Project description:<h4>Background</h4>Dietary yeast inclusions in a pig diet may drive changes both in gut bacterial composition and bacterial functional profile. This study investigated the effect of Cyberlindnera jadinii as a protein to replace 40% of the conventional proteins in a diet for weanling pigs on the microbiota in the small and large intestine, colonic short-chain fatty acid concentration, and colonic histopathology parameters. Seventy-two pigs weaned at 28?days of age were randomly assigned to either a control or a C. jadinii-based diet and followed for 2?weeks.<h4>Results</h4>Compared with the controls, higher numbers of cultivable lactic acid-producing bacteria in the small and large intestine were registered in the yeast group. Alpha and beta bacterial diversity were different between the diet groups with lower alpha-diversity and distinct bacterial composition in the large intestine in the yeast group compared with those of the controls. The large intestine microbiota in the yeast group had higher numbers of Prevotella, Mitsuokella and Selenomonas compared with those of the controls. The concentrations of colonic acetate and butyrate were higher in the controls compared with that of the yeast group. The colonic crypt depth was deeper in the control group. The gut histopathology of colonic tissues revealed no differences between the diets. The colonic crypt depth tended to be deeper with higher relative abundance of an unclassified Spirochetes, higher colonic butyrate concentration, and higher bacterial richness. The concentration of colonic butyrate was positively associated with the relative abundance of the Faecalibacterium prausnitzii, Dialister, and an unclassified amplicon of the Spirochaetaceae family in the colon.<h4>Conclusions</h4>The replacement of the conventional proteins by proteins from Cyberlindnera jadinii in a weanling pig diet reshaped the large intestine microbiota structure. The novel yeast diet appeared to be selective for Lactobacillus spp., which may represent an added value resulting from using the sustainably produced yeast protein ingredient as an alternative to conventional protein ingredients in animal diets. The large intestine bacterial composition and their metabolites may be involved in an adaptive alteration of the colonic crypts without pathological consequences.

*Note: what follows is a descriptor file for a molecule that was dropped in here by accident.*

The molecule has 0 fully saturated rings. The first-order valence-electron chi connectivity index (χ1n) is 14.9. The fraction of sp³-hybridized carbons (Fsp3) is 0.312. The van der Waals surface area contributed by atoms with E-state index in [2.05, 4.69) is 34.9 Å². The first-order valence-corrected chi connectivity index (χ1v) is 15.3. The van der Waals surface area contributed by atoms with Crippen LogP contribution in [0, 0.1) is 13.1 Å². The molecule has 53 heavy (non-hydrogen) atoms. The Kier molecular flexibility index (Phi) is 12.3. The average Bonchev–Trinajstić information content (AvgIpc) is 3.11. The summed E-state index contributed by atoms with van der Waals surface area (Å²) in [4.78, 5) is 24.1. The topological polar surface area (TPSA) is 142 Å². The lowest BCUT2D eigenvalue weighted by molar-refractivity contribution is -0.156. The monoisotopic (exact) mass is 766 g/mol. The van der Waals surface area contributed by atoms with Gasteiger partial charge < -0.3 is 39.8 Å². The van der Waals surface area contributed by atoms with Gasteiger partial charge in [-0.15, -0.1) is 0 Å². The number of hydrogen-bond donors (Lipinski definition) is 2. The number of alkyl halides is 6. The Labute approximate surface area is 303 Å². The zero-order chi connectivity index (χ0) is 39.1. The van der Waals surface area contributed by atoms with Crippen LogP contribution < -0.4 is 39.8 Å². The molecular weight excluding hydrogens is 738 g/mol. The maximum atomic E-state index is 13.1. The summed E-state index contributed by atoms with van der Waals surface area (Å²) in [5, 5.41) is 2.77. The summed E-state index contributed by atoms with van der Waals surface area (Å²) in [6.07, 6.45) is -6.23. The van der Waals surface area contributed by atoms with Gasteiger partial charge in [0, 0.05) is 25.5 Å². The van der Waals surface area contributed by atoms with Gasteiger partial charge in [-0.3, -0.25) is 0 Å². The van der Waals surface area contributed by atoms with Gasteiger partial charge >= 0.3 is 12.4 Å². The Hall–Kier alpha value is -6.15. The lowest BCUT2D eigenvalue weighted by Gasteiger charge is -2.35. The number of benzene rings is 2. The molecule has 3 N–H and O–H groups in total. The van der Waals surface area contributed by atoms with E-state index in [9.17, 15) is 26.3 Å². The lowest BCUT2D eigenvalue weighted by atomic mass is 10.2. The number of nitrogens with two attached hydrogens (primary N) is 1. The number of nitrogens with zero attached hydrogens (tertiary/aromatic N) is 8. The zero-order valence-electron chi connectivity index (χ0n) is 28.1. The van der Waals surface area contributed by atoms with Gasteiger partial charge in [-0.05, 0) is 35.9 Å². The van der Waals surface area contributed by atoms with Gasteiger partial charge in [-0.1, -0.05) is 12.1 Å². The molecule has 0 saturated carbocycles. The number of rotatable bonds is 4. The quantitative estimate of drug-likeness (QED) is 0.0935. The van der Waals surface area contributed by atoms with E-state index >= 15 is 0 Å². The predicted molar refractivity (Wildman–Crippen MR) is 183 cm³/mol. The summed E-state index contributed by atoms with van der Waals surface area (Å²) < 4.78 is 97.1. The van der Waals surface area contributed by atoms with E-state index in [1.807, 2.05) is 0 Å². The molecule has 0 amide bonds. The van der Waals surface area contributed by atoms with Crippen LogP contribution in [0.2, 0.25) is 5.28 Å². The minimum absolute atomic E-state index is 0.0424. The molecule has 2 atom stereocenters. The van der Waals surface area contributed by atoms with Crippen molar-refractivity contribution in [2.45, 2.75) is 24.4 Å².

Project description:Gut health challenges, possibly related to alterations in gut microbiota, caused by plant ingredients in the diets, cause losses in Atlantic salmon production. To investigate the role of the microbiota for gut function and health, detailed characterization of the gut microbiota is needed. We present the first in-depth characterization of salmon gut microbiota based on high-throughput sequencing of the 16S rRNA gene's V1-V2 region. Samples were taken from five intestinal compartments: digesta from proximal, mid and distal intestine and of mucosa from mid and distal intestine of 67.3?g salmon kept in seawater (12-14?°C) and fed a commercial diet for 4?weeks. Microbial richness and diversity differed significantly and were higher in the digesta than the mucosa. In mucosa, Proteobacteria dominated the microbiota (90%), whereas in digesta both Proteobacteria (47%) and Firmicutes (38%) showed high abundance. Future studies of diet and environmental impacts on gut microbiota should therefore differentiate between effects on mucosa and digesta in the proximal, mid and the distal intestine. A core microbiota, represented by 22 OTUs, was found in 80% of the samples. The gut microbiota of Atlantic salmon showed similarities with that of mammals.